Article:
I emphasize on the Organic for a reason.
As an agrarian nation, we are probably more connected to what we put on our plates than many other countries. Or at least we used to be.
Do we know what is in season anymore? Do we know where our vegetables and fruits are sourced from? What about the hybridization of our food? Do you know our food is in the danger of being genetically modified?
Lately I have been buying more organic food than ever. Yes, it is only slightly more expensive than the poisoned food (thanks to inflation). We have many choices in Bombay now with a multitude of organic stores cropping up and the Farmers Market. While the stores source the organic produce and send it to you, at the farmers market you can buy directly from the farmer. Many stores claim to be selling 100% organic produce, but it is up to you to find out and decide whom to trust. Dry grains, pulses, oils, etc are easy to find organic since everyone is riding the 'Green Wave'. But be careful and compare prices. In the guise of it being organic there is no excuse for it to be exorbitant. I have a few links on a FAQs at the end of this post in case you are wondering.
I recently signed up for a very interesting initiative, something I have been wanting to do for a while. This group of volunteers (MOFCA - Hari Bhari Tokri) are aiming to connect the consumers with the organic farmers and have them grow seasonal, local veggies and supply on a weekly basis. I cannot wait for my first basket of the winter vegetables!
I'm quite the lazy cook in the morning and thinking up new and exciting ideas for breakfast is a task. My cooking tube light only shines towards the evening. I never used to be a morning person, but these days I'm all bright and chirpy in the mornings and unfortunately not creative enough to come up with breakfast ideas. So that usually means I have to think it up the previous night, or dig into the fridge for the dosai batter or serve up some cereal! K never complains, but sometimes I wish he would.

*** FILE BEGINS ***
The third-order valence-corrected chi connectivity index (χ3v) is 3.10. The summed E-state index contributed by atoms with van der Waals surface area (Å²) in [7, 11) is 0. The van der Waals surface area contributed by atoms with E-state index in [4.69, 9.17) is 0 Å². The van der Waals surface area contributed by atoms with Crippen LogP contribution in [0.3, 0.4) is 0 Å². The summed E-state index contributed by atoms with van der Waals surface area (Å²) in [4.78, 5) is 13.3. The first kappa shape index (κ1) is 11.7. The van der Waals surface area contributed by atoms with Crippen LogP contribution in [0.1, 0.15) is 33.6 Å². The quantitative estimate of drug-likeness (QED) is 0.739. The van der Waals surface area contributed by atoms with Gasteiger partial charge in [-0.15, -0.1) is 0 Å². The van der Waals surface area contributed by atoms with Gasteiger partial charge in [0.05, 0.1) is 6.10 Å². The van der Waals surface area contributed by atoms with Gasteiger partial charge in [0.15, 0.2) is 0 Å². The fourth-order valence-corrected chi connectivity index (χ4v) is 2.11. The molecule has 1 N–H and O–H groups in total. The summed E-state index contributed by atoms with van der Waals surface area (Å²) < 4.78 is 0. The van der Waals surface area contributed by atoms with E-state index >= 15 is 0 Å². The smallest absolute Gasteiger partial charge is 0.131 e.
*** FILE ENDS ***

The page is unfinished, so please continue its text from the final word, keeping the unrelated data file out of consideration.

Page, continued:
The good thing about this Chilla or crepe is that it doesn't require the whole previous night planning bit. If you have the ingredients you can make it in half an hour. The mung daal is what takes about half hour to soak, you could soak it longer, but if you forget worry not because half an hour is fine.
2 cups Organic Yellow Mung Daal (you could use the green ones with the skins too) Soaked for at least half an hour
1 cup Organic Bottle Gourd (Dudhi) grated with the skin
2-3 Organic Green Chillies
1 inch piece of Organic Ginger
1 teaspoon Organic Cumin (Jeera)
1 teaspoon Organic Turmeric Powder
1/2 teaspoon Rock Salt (kala namak)
Grind the mung daal little bit at a time till it is a nice smooth paste. Add in the green chillies and ginger while grinding or chop them fine and add them to the batter. To the grated bottle gourd, add the cumin, turmeric and both the salts. Add the ground mung daal and mix well.
On a hot iron pan or tawa spread out the batter evenly and flip over to cook the other side.
You don't need to use oil if you have a well seasoned tawa.
Serve with coriander chutney or ketchup or as we like to have it with some French's Mustard. Mustard is the new ketchup.